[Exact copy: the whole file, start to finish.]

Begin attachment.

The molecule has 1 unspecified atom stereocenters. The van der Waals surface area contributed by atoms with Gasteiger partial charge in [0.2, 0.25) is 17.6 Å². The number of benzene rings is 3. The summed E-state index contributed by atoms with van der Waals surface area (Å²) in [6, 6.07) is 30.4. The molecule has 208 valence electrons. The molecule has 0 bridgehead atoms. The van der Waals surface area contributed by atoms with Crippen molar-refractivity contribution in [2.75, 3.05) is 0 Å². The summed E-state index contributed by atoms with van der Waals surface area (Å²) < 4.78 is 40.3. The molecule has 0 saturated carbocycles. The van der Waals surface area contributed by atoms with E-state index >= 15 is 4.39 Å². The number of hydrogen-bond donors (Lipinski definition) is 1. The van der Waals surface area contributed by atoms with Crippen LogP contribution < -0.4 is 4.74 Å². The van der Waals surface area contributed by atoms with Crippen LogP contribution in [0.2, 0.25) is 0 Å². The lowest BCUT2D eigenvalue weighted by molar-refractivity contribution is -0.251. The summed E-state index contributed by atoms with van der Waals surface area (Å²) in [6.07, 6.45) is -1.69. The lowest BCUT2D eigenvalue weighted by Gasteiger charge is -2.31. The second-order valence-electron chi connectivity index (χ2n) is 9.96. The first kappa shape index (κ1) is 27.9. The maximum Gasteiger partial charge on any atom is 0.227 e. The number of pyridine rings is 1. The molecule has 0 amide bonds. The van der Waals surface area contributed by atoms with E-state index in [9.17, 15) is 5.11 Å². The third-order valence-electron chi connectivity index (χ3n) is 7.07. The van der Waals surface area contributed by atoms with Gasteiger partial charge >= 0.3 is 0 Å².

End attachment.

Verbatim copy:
The molecule has 1 unspecified atom stereocenters. The van der Waals surface area contributed by atoms with Gasteiger partial charge in [0.2, 0.25) is 17.6 Å². The number of benzene rings is 3. The summed E-state index contributed by atoms with van der Waals surface area (Å²) in [6, 6.07) is 30.4. The molecule has 208 valence electrons. The molecule has 0 bridgehead atoms. The van der Waals surface area contributed by atoms with Crippen molar-refractivity contribution in [2.75, 3.05) is 0 Å². The summed E-state index contributed by atoms with van der Waals surface area (Å²) < 4.78 is 40.3. The molecule has 0 saturated carbocycles. The van der Waals surface area contributed by atoms with E-state index >= 15 is 4.39 Å². The number of hydrogen-bond donors (Lipinski definition) is 1. The van der Waals surface area contributed by atoms with Crippen LogP contribution < -0.4 is 4.74 Å². The van der Waals surface area contributed by atoms with Crippen LogP contribution in [0.2, 0.25) is 0 Å². The lowest BCUT2D eigenvalue weighted by molar-refractivity contribution is -0.251. The summed E-state index contributed by atoms with van der Waals surface area (Å²) in [6.07, 6.45) is -1.69. The lowest BCUT2D eigenvalue weighted by Gasteiger charge is -2.31. The second-order valence-electron chi connectivity index (χ2n) is 9.96. The first kappa shape index (κ1) is 27.9. The maximum Gasteiger partial charge on any atom is 0.227 e. The number of pyridine rings is 1. The molecule has 0 amide bonds. The van der Waals surface area contributed by atoms with E-state index in [9.17, 15) is 5.11 Å². The third-order valence-electron chi connectivity index (χ3n) is 7.07. The van der Waals surface area contributed by atoms with Gasteiger partial charge >= 0.3 is 0 Å².